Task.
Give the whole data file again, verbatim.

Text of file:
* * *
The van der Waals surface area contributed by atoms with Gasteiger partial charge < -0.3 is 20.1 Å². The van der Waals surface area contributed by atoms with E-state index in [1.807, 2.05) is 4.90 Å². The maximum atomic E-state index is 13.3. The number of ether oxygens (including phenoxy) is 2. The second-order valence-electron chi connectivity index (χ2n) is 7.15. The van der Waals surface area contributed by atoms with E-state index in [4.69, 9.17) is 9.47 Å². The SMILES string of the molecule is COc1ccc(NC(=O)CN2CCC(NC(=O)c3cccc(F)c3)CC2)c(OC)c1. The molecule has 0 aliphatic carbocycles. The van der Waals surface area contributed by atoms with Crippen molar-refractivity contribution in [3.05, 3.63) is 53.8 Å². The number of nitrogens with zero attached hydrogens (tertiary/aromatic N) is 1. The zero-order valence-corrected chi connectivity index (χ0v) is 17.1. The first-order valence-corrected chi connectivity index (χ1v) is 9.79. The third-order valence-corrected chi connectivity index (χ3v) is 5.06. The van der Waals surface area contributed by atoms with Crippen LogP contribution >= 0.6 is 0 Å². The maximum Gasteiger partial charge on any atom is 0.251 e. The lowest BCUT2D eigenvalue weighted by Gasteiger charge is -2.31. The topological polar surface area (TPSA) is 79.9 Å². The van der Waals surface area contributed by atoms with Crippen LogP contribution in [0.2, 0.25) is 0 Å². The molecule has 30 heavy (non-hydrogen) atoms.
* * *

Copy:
The van der Waals surface area contributed by atoms with Gasteiger partial charge < -0.3 is 20.1 Å². The van der Waals surface area contributed by atoms with E-state index in [1.807, 2.05) is 4.90 Å². The maximum atomic E-state index is 13.3. The number of ether oxygens (including phenoxy) is 2. The second-order valence-electron chi connectivity index (χ2n) is 7.15. The van der Waals surface area contributed by atoms with E-state index in [4.69, 9.17) is 9.47 Å². The SMILES string of the molecule is COc1ccc(NC(=O)CN2CCC(NC(=O)c3cccc(F)c3)CC2)c(OC)c1. The molecule has 0 aliphatic carbocycles. The van der Waals surface area contributed by atoms with Crippen molar-refractivity contribution in [3.05, 3.63) is 53.8 Å². The number of nitrogens with zero attached hydrogens (tertiary/aromatic N) is 1. The zero-order valence-corrected chi connectivity index (χ0v) is 17.1. The first-order valence-corrected chi connectivity index (χ1v) is 9.79. The third-order valence-corrected chi connectivity index (χ3v) is 5.06. The van der Waals surface area contributed by atoms with Crippen LogP contribution >= 0.6 is 0 Å². The maximum Gasteiger partial charge on any atom is 0.251 e. The lowest BCUT2D eigenvalue weighted by Gasteiger charge is -2.31. The topological polar surface area (TPSA) is 79.9 Å². The van der Waals surface area contributed by atoms with Crippen LogP contribution in [0.2, 0.25) is 0 Å². The molecule has 30 heavy (non-hydrogen) atoms.